U.K. Could Still Lose Some Financial Activity: New London Update
Brexit and Covid-19 have upended the City of London over the past 18 months, weakening its dominance as Europe’s financial center.
One key area of tension between the U.K. and the European Union is the future of clearinghouses, and whether those based in London can continue to take business from clients inside the bloc. A temporary waiver ends in June 2022, and Bank of England Governor Andrew Bailey warned Tuesday that any upheaval on clearing posed a “real threat” to financial stability.
NatWest Group Plc Chairman Howard Davies said there’s still a risk some operations could move from London because of Brexit, while BlackRock Inc.’s Stephen Cohen said fragmentation of markets could raise costs.
They were speaking at Bloomberg’s The Future of Global Financial Centres: The New London conference, where U.K. Economic Secretary John Glen outlined plans to make intracompany transfers easier.
U.K. Fashion Chief Says Access to Talent is Key for Industry (4:35 p.m.)
Caroline Rush, chief executive of the British Fashion Council, said London’s luxury/fashion industry “needs to make sure it has access to the right talent,” post Brexit. “That’s at the top of our agenda,” she said.
Rush also said the U.K. needs to have an intellectual property framework that properly protects British design, and she wants to bring back tax-free shopping to encourage tourism spending.
NatWest’s Davies, BlackRock’s Cohen on Brexit and Finance (3:30 p.m.)
Davies said the potential loss of some financial activities is “the area where I think the government should be focusing the most, and making sure the threat doesn’t materialize.”
London now needs to think of itself as “being the inter-mediator for Europe versus the rest of the world,” Davies said.
The city will remain Europe’s biggest offshore financial center, but might lose some domestic European business to local centers because the EU requires that certain activities are located in particular places, he added.
Stephen Cohen, BlackRock’s head of Europe, Middle East and Africa, said the long-term risk of Brexit is that it becomes more expensive for investors and other end clients to do business because of market fragmentation. Still, he said he sees some opportunities, particularly related to ESG and green finance, for the U.K. and EU to coordinate
Davies Says Hybrid Work Here to Stay (2:50 p.m.)
Hybrid working is here to stay, according to NatWest Group Plc Chairman Howard Davies. The lender, which moved most of its staff to remote work during the pandemic, currently has about 15% of its staff in offices -- a level that Davies expects to jump to 50% by the end of the month.
The shift to hybrid work will vary by job, with traders spending more time in the office, for example. With fewer people on the streets overall, Davies said he has concerns for the city’s sandwich bars and the Transport for London network.
Brexit and Pandemic Proving a ‘Perfect Storm’ for Economy (2:50 p.m.)
CBI Chief Economist Rain Newton-Smith says U.K. economy has faced a “perfect storm” thanks to the virus and the decision to leave the EU.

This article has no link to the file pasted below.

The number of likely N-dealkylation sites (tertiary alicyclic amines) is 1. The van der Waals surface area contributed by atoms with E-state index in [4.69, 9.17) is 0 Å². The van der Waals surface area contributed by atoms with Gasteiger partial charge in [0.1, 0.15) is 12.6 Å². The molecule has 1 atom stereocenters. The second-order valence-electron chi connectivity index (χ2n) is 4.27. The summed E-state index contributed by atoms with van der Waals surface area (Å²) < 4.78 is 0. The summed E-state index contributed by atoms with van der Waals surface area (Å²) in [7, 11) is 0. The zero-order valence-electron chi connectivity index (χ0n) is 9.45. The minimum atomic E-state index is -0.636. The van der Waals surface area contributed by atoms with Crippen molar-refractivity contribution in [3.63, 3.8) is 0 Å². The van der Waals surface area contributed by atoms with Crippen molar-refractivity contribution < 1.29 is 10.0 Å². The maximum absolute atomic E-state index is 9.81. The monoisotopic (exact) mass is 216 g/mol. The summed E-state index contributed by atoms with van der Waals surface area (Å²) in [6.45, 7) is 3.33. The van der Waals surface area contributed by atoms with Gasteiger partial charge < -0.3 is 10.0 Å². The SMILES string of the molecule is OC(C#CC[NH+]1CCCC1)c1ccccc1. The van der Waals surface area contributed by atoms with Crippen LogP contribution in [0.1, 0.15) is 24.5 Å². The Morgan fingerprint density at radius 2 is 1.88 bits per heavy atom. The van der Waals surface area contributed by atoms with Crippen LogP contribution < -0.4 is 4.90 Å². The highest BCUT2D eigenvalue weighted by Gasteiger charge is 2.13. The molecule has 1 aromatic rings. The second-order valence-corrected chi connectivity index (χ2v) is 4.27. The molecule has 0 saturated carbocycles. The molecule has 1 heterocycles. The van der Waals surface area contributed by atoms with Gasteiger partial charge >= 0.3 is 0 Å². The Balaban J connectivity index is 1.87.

The economy is grappling with a worker shortage and supply-chain disruption because the rapid rebound from the pandemic has come as companies are trying to adjust to new post-Brexit immigration rules. She also noted structural issues related to under investment.
U.K.’s Glen Plans to Simplify Inter-Company Visa Process (2:30 p.m.)
U.K. Economic Secretary John Glen said the government is looking at ways to make it easier for businesses to move internal staff to the U.K., and a plan could be ready in the next six months.
“The issue of the access to talent is absolutely important to us,” he said.
His comments come as the U.K. experiences a record number of job vacancies as fewer EU workers move to the country. Glen said he will visit the U.S. shortly to deepen bilateral relationships there.
Khan Says U.K. Must Change Immigration System (2:15 p.m.)
Mayor of London Sadiq Khan called on the government to change its immigration system amid a shortage of workers in some sectors.
Khan, a member of the opposition Labour Party, wants a Covid recovery visa, making it easier for firms to hire workers from overseas in industries such as haulage and hospitality that are struggling to find staff.
“The knock on consequences on our city” from the shortage of workers “could be profound,” he said, adding that the existing process for firms to sponsor visas is both too long and too costly.
Bailey Warns EU About Risks From Its Clearing Demands (2 p.m.)
Bank of England Governor Andrew Bailey, who is speaking at the Sustainable London session later, said in an interview that the capital’s dominant clearinghouses need clarity soon on whether they can keep serving clients in the European Union.
“I have to say to the EU, we make it work with the U.S., you make it work with the U.S., the same principle and practice applies,” said Bailey. “I’m just not prepared and do not understand the argument that somehow the U.K.-EU relationship should be different.”
Bailey also gave a skeptical take on cryptocurrencies. More of his comments can be found here.
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